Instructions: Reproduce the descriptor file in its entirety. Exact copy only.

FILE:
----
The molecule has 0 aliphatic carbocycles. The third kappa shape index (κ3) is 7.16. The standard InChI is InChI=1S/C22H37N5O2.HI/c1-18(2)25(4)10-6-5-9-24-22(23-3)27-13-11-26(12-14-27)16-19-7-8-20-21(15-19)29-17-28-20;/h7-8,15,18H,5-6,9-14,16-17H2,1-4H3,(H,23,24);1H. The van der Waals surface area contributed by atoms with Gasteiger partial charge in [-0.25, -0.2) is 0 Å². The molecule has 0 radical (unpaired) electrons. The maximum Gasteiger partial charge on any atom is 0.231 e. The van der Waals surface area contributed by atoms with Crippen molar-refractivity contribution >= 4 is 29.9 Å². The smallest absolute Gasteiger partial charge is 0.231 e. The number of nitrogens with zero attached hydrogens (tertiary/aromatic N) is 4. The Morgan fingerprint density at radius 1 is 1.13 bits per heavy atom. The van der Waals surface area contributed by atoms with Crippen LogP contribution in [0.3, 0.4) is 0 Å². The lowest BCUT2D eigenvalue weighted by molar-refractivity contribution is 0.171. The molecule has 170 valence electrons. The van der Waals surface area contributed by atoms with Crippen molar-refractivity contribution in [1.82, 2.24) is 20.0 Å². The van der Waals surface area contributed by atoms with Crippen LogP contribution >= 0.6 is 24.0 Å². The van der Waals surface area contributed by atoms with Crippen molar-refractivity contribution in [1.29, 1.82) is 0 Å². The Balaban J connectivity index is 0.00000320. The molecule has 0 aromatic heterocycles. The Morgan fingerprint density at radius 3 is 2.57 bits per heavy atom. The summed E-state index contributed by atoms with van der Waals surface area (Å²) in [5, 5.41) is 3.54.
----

The molecule has 0 aliphatic carbocycles. The third kappa shape index (κ3) is 7.16. The standard InChI is InChI=1S/C22H37N5O2.HI/c1-18(2)25(4)10-6-5-9-24-22(23-3)27-13-11-26(12-14-27)16-19-7-8-20-21(15-19)29-17-28-20;/h7-8,15,18H,5-6,9-14,16-17H2,1-4H3,(H,23,24);1H. The van der Waals surface area contributed by atoms with Gasteiger partial charge in [-0.25, -0.2) is 0 Å². The molecule has 0 radical (unpaired) electrons. The maximum Gasteiger partial charge on any atom is 0.231 e. The van der Waals surface area contributed by atoms with Crippen molar-refractivity contribution >= 4 is 29.9 Å². The smallest absolute Gasteiger partial charge is 0.231 e. The number of nitrogens with zero attached hydrogens (tertiary/aromatic N) is 4. The Morgan fingerprint density at radius 1 is 1.13 bits per heavy atom. The van der Waals surface area contributed by atoms with Crippen LogP contribution in [0.3, 0.4) is 0 Å². The lowest BCUT2D eigenvalue weighted by molar-refractivity contribution is 0.171. The molecule has 170 valence electrons. The van der Waals surface area contributed by atoms with Crippen molar-refractivity contribution in [1.82, 2.24) is 20.0 Å². The van der Waals surface area contributed by atoms with Crippen LogP contribution >= 0.6 is 24.0 Å². The van der Waals surface area contributed by atoms with Crippen molar-refractivity contribution in [1.29, 1.82) is 0 Å². The Balaban J connectivity index is 0.00000320. The molecule has 0 aromatic heterocycles. The Morgan fingerprint density at radius 3 is 2.57 bits per heavy atom. The summed E-state index contributed by atoms with van der Waals surface area (Å²) in [5, 5.41) is 3.54.